Click to see our Guide to the Cappadocian Fathers Homepage where you will find all of our posts on this subject.
The Emperor Valens caused quite a commotion when he visited Caesarea (present day Kayseri) for a Christian festival one winter.
Up until this time Valens had been exiling and deposing Nicene-supporting bishops *(see footnote at bottom regarding their position on the deity of Jesus) all over the empire. He had been successful even in removing the leading proponent of Nicene theology, Athanasius the Great.
One of the few still standing was Basil of Caesarea, a stalwart and vocal defender of Nicene theology, and it just so happened that he was to be leading the liturgical service on the particular Sunday that the emperor came a-calling.
The stage was set for a showdown: the people’s favorite, dissonant, rebel bishop against the cruel, unbending sovereign. What would happen when the proverbial unstoppable force met the immovable object?
Basil’s friend, Gregory of Nazianzus, in his eulogy for the Caesarean’s funeral, records that as Valens entered the sanctuary with his entourage “he was struck by the thundering roll of the Psalms, by the sea of heads of the congregation, and by the angelic rather than human order which pervaded the sanctuary and its precincts: while Basil presided over his people, standing erect, as the Scripture says of Samuel (1 Samuel 19:20) with body and eyes and mind undisturbed, as if nothing new had happened, but fixed upon God and the sanctuary, as if, so to say, he had been a statue, while his ministers stood around him in fear and reverence. At this sight, and it was indeed a sight unparalleled, overcome by human weakness, [Valens'] eyes were affected with dimness and giddiness, his mind with dread…he was staggering, and had not someone in the sanctuary reached out a hand to steady his tottering steps, he would have sunk to the ground in a lamentable fall.” (Oration 43.52)
It seems as though the immovable object won this time.
One might think from his upbringing that the great saint from modern-day Kayseri was groomed for such a power struggle. Born into a Christian family (329/330 AD) with a rhetoric teaching father, Basil was preparing for a life of learning in Constantinople and Athens (where he met his friend Gregory of Nazianzus). He was brother to 9 siblings, 4 of which have been canonized in the Church, including his elder sister, Macrina. He eventually left his studies in search of a happiness which he found to be “empty” in Athens. (Oration 43.18)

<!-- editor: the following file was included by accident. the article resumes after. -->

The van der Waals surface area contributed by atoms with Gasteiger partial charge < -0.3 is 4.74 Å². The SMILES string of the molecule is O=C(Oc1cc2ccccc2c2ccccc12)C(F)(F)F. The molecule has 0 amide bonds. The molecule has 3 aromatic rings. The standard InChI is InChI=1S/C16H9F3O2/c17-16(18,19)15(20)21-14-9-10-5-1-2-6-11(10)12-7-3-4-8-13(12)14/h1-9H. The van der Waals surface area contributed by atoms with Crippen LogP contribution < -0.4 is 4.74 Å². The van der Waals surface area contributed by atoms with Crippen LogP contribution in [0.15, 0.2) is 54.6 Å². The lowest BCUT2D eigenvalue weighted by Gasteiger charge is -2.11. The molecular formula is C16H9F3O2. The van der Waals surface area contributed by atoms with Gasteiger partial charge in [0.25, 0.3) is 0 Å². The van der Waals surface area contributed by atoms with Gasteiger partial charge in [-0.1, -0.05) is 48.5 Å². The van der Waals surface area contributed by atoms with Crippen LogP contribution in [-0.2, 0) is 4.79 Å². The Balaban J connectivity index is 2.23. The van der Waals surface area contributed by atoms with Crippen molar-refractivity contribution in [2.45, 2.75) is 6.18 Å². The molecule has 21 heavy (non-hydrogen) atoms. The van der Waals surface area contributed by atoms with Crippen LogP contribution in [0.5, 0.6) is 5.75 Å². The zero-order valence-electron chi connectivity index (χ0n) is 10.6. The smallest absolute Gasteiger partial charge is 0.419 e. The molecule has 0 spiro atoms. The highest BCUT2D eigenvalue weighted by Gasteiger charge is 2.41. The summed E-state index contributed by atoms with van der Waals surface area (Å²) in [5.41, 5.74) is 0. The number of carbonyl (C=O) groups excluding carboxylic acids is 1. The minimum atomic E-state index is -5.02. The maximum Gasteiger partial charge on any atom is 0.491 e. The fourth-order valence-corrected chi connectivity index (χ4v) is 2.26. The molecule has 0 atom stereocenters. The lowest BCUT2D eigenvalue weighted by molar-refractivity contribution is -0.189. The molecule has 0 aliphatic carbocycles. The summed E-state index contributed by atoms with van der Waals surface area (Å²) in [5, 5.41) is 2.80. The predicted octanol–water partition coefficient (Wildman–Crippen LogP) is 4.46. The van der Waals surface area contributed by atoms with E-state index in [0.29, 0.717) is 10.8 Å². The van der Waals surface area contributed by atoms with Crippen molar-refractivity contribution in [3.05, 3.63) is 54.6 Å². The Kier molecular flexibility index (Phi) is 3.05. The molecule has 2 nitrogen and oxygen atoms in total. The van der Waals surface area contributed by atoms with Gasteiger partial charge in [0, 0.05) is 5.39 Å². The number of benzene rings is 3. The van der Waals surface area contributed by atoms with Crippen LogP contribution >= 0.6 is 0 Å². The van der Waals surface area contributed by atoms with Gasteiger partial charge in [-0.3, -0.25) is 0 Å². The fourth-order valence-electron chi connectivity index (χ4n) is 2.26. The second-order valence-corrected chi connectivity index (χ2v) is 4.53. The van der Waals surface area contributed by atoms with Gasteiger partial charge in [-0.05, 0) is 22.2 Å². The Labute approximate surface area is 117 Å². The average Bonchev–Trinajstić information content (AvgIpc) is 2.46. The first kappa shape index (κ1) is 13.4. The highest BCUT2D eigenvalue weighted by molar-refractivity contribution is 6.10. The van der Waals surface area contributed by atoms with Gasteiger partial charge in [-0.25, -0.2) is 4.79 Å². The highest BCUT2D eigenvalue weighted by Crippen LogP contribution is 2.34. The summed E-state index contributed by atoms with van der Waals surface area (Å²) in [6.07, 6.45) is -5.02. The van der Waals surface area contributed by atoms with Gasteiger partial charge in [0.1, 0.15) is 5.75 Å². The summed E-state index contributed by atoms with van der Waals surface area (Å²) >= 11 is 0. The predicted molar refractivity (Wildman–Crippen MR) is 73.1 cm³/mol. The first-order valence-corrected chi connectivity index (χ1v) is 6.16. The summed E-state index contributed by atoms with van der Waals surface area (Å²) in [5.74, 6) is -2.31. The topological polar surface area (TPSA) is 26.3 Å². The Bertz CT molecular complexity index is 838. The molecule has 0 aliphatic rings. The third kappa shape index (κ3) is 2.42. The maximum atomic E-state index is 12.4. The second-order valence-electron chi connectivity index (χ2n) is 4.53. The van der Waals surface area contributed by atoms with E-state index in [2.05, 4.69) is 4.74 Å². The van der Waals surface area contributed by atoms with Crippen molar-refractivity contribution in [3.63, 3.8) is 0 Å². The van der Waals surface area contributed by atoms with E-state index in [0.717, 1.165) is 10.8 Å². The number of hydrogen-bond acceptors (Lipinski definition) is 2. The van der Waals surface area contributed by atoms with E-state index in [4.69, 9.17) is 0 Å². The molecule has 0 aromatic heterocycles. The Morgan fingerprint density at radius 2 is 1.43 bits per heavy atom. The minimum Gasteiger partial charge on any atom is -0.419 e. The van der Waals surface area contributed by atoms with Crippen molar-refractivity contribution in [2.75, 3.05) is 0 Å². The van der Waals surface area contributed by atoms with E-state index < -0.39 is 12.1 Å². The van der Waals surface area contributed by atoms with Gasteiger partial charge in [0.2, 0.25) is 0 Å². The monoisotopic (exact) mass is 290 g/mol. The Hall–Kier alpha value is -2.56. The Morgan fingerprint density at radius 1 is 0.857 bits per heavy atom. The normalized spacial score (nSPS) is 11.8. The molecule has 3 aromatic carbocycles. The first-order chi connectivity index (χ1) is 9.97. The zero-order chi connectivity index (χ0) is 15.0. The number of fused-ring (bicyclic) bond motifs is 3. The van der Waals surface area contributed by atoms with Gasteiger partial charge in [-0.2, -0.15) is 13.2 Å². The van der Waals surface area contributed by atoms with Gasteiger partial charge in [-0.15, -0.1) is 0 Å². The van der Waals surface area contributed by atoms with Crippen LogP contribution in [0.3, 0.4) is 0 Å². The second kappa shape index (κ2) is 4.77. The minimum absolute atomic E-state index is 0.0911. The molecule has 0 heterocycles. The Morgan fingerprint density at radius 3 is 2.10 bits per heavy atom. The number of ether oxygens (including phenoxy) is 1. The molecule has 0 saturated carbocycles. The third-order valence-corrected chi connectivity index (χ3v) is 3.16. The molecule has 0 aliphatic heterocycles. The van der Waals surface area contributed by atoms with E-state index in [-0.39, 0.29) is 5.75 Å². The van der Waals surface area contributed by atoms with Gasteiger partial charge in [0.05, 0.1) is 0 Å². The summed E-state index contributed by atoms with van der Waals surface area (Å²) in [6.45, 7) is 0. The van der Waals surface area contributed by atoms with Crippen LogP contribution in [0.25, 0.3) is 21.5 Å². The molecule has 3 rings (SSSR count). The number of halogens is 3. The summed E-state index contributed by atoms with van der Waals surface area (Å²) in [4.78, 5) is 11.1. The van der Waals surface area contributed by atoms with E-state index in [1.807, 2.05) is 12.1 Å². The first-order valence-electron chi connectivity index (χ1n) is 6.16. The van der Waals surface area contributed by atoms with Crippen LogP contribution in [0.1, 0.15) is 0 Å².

Thus, he began a year and a half tour in the eastern Mediterranean, following the highly self-disciplined religious devotees, or ascetics, of the area. In the end he returned to his family retreat home on the Iris River (in present-day Sivas). Far from wanting to engage in ecclesiastical affairs, his search was more private.
It was at this time spent with his sister at her make-shift monastery that his life decidedly changed, according to his brother, Gregory of Nyssa. Basil saw his coming to faith as an awakening.
“Much time had I spent in vanity, and had wasted nearly all my youth in the vain labour which I underwent in acquiring the wisdom made foolish by God. Then once upon a time, like a man roused from deep sleep, I turned my eyes to the marvelous light of the truth of the Gospel, and I perceived the uselessness of the wisdom of the princes of this world, that came to naught. (1 Corinthians 2:6) I wept many tears over my miserable life and I prayed that guidance might be vouchsafed me to admit me to the doctrines of true religion.” (Letter 223.2)
BIRTH OF CAPPADOCIAN 4TH CENTURY MONASTICISM
During this retreat time what he was pursuing was not to be found in a life of being physically cut off from the world, which is what he saw in the ascetics in Egypt. Instead, he diagnosed himself in this way: “I carry my own troubles with me, and so everywhere I am in the midst of similar discomforts.” (Letter 2.1) He couldn’t escape himself, so there was no considerable benefit from sequestering himself from society.
Out of this was born Basil’s vision for a community of believers who sought after a “quiet mind” in the midst of a community of like-minded persons. This was his great contribution to the development of the monastic movement: communal living, on which he wrote extensively, later becoming known as Basil’s Longer Rules. This was his call to the ascetics who had been wandering the Cappadocia valleys, such as those you might hear about during your trip to Cappadocia, who sat atop fairy chimneys (monks similar to St. Simon of Paşa Bağı of the 5th century) in order to commune with God.
This was Basil’s “conversion”: from the pursuit of worldly wisdom, personified by the academy in Athens, to the life of a “quiet mind”, where one can put himself in an atmosphere where he can see the “light of the Gospel” and thus be transformed by the Holy Spirit.
Excursus: So, did Basil found the monastery at the Open Air Museum in Goreme?
As Basil later became Bishop of Caesarea his teachings and influence began to spread, thus, his call for communal living in all probability influenced people who were already living in the valley. So, in an indirect way he did “found” it, but I personally doubt that he came out to Goreme in order to physically set up the monastery. His teachings however, without a doubt, governed the communal setting.
Around 367/368 AD a severe famine broke out in the Cappadocia region. Basil summed up the dire situation very succinctly: “The hungry are dying.” (Homily 6.6) How did he respond? Basil addressed the rich to open their stores of food (quite possibly referring to the naturally refrigerated caves near Ortahisar and other villages) to the poor by delivering a series of sermons and writings on the subject, as well as personally becoming involved. Below is Gregory of Nazianzus’ account of Basil’s actions: